A joint US-Japanese missile defence program being built by Raytheon Co is now slated to cost $3.1 billion (about R24 billion), $700 million (R5434 million) more than expected, mainly due to a Pentagon decision to cancel a separate program, a top military official said.
US Rear Admiral Brad Hicks, program director of the Aegis sea-based leg of an emerging US anti-missile shield, said the Standard Missile 3 Block IIA ballistic missile interceptor being developed by Raytheon jointly with Japan would be a “game-changer” for the military, Reuters reports.
Sailors had nicknamed the missile “the Beast,” he said.
N Korea’s test-firing of a ballistic missile over Japan in August 1998 spurred Tokyo to become the most active US ally in building a layered shield against missiles that could be tipped with chemical, biological or nuclear warheads.
Hicks said the new SM-3 IIA missile, slated to fly in 2014, would make it possible for one ship instead of three, to protect Japan from enemy missile attacks. The missile could even be placed on land, if needed.
Hick described the cooperation with Japan as “the gold standard” and cited growing international interest in similar deals. He said other agreements could emerge once the Pentagon signed off on its missile defence efforts as part of a major defence review that is due to wrap up in late summer.
The program with Japan was running under an aggressive schedule and costs had clearly gone up, but Hicks told an event hosted by the Marshall Institute in Washington that he remained confident that the development program would be successful.
He said Washington would cover the cost overrun under the 50-50 development program since the US was responsible for the kill vehicle, the source of the increase.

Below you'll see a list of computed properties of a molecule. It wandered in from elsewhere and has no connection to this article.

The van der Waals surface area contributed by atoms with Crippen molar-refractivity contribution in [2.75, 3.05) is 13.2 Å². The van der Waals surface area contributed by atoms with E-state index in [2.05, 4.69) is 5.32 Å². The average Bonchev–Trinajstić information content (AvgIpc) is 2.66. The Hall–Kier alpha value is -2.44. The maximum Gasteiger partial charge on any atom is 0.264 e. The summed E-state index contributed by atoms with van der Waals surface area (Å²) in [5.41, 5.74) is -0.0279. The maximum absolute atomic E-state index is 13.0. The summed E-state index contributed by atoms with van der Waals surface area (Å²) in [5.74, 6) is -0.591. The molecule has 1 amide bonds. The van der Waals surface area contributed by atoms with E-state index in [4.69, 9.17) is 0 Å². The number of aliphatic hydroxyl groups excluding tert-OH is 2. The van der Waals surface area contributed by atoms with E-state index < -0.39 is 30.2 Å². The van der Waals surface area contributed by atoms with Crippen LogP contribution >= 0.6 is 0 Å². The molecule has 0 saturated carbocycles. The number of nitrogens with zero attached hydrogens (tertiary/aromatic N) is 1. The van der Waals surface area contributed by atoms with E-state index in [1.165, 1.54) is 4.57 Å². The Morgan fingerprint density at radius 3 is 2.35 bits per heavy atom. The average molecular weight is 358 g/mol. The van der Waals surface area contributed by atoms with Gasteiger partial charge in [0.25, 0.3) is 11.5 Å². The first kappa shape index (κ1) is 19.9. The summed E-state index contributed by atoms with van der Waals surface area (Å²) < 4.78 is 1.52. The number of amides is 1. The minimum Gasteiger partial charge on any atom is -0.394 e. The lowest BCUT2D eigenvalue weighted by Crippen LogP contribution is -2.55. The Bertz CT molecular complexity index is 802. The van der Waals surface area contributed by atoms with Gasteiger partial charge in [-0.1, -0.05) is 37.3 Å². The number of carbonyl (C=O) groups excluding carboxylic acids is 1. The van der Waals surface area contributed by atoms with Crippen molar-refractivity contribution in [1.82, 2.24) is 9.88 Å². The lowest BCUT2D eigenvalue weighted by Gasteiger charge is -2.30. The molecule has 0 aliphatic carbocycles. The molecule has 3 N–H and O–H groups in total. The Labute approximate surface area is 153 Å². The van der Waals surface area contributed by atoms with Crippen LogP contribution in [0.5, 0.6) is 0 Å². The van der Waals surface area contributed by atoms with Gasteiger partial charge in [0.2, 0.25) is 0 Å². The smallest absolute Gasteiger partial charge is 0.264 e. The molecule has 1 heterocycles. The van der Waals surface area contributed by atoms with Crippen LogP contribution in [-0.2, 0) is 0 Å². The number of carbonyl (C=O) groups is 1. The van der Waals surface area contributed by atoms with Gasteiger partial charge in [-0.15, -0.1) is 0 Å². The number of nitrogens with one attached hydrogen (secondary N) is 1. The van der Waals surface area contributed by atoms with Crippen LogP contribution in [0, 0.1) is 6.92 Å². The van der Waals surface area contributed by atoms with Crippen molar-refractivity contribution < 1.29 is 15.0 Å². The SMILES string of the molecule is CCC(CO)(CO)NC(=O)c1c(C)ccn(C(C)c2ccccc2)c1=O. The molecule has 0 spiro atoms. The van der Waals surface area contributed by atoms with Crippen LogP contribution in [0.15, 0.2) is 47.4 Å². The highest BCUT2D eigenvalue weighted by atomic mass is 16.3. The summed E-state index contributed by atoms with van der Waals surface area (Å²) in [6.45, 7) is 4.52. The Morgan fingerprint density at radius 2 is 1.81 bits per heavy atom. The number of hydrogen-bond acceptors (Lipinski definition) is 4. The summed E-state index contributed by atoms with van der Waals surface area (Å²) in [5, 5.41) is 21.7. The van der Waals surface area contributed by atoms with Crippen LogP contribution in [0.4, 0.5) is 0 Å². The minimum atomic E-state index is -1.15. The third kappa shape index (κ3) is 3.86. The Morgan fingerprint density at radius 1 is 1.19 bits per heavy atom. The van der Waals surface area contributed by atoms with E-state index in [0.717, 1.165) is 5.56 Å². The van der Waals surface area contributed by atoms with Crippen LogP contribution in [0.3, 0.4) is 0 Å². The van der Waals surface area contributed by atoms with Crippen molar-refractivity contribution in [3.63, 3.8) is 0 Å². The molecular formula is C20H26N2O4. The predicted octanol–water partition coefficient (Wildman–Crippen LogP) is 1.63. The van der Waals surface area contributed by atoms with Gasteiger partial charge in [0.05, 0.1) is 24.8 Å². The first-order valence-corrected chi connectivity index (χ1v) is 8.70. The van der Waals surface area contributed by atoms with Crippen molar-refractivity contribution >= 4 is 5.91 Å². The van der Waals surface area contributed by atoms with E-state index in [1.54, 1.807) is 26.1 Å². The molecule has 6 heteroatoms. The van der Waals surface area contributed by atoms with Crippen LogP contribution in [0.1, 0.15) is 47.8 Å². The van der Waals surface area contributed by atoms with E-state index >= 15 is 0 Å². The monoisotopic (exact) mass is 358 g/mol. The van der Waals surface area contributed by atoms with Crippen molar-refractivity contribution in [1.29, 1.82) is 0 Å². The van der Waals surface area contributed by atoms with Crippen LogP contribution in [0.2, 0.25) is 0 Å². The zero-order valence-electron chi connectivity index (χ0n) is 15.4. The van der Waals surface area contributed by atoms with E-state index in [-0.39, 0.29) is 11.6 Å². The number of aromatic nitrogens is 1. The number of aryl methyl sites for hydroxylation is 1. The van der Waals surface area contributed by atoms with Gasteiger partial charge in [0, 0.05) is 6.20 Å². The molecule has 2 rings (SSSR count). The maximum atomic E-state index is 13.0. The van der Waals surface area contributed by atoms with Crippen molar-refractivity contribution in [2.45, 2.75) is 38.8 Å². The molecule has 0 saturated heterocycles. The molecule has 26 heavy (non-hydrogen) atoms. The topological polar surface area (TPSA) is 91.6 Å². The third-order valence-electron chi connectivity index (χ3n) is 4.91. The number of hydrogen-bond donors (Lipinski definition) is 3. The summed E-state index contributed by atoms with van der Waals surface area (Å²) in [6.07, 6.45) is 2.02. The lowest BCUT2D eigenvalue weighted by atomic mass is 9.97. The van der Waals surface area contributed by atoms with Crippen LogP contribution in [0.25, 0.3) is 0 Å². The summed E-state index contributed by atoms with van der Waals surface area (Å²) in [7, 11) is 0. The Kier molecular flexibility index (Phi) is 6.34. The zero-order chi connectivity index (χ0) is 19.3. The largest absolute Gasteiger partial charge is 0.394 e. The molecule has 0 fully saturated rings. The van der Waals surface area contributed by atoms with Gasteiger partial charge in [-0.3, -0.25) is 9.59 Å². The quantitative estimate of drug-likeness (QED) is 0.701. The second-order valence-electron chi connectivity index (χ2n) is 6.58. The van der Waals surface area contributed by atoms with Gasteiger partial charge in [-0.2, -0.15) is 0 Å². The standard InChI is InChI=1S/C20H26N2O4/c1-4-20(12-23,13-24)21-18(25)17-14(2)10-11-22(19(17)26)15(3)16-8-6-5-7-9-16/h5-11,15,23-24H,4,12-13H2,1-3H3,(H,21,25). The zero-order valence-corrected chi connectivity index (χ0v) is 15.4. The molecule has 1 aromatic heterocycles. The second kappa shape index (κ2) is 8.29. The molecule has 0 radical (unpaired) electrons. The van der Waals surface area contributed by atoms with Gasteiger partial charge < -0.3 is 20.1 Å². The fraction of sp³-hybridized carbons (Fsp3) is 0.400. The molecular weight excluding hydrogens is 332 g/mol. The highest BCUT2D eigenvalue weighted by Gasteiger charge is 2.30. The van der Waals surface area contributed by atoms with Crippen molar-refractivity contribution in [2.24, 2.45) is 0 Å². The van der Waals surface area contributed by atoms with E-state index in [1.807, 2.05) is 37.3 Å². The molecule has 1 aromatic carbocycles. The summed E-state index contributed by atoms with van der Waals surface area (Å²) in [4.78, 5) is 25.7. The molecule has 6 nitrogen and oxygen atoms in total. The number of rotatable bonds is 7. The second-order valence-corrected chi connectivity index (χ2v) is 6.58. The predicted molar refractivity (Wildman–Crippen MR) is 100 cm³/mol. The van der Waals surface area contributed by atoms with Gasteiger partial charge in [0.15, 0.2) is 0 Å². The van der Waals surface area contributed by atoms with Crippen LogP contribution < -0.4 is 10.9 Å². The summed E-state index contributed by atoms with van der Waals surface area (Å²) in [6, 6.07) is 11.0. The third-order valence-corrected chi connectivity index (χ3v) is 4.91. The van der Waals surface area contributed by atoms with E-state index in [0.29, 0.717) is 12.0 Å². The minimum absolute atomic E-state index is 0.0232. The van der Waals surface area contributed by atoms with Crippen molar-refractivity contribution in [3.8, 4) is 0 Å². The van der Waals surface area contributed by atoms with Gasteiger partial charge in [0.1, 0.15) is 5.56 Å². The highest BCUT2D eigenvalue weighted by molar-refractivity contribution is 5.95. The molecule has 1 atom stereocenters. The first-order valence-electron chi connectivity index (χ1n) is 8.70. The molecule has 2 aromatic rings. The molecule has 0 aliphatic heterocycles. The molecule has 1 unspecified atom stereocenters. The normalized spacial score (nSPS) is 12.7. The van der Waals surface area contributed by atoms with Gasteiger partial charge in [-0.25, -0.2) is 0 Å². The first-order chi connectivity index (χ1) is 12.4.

He said the increase stemmed mainly from the Pentagon’s decision in the fiscal 2010 budget proposal to cancel Lockheed Martin Corp’s Multiple Kill Vehicle program, which had an impact on technology being developed for the SM-3 IIA missile.
He said initial cost estimates were based on initial cost projections, but the latest estimates were more conservative and based on far more robust data.
Hicks said the overall Aegis program had proven its capability over the last few years, particularly when it was used in February 2008 to destroy a dead classified U Ssatellite that was falling out of orbit.
He said the Navy now had 18 ships deployed with ballistic missile defence capability, and another one would be available in a couple of months. Military commanders, concerned about increased missile development activity by Iran and N Korea, were constantly clamouring for more capability, he said.
The fiscal 2010 budget included funding to bring the number of Aegis ships to 27, equipped with some 218 SM-3 missiles, Hicks said, adding that his goal was to see those additional ships fielded “no later than” 2012.
Hicks said Raytheon could face some financial consequences for a bad interceptor that resulted in the failure of a November 2008 missile test with Japan, but gave no details.
He said the Missile Defence Agency would have discussions soon with Raytheon about the issue, but said the company’s performance overall had been “OK” and it was delivering interceptors ahead of schedule.
He said a review had concluded the interceptor problem was a one-off event linked to a “bad day on the production line,” not a systemic problem affecting other interceptors.
Pic: Standard missile SM 3 launch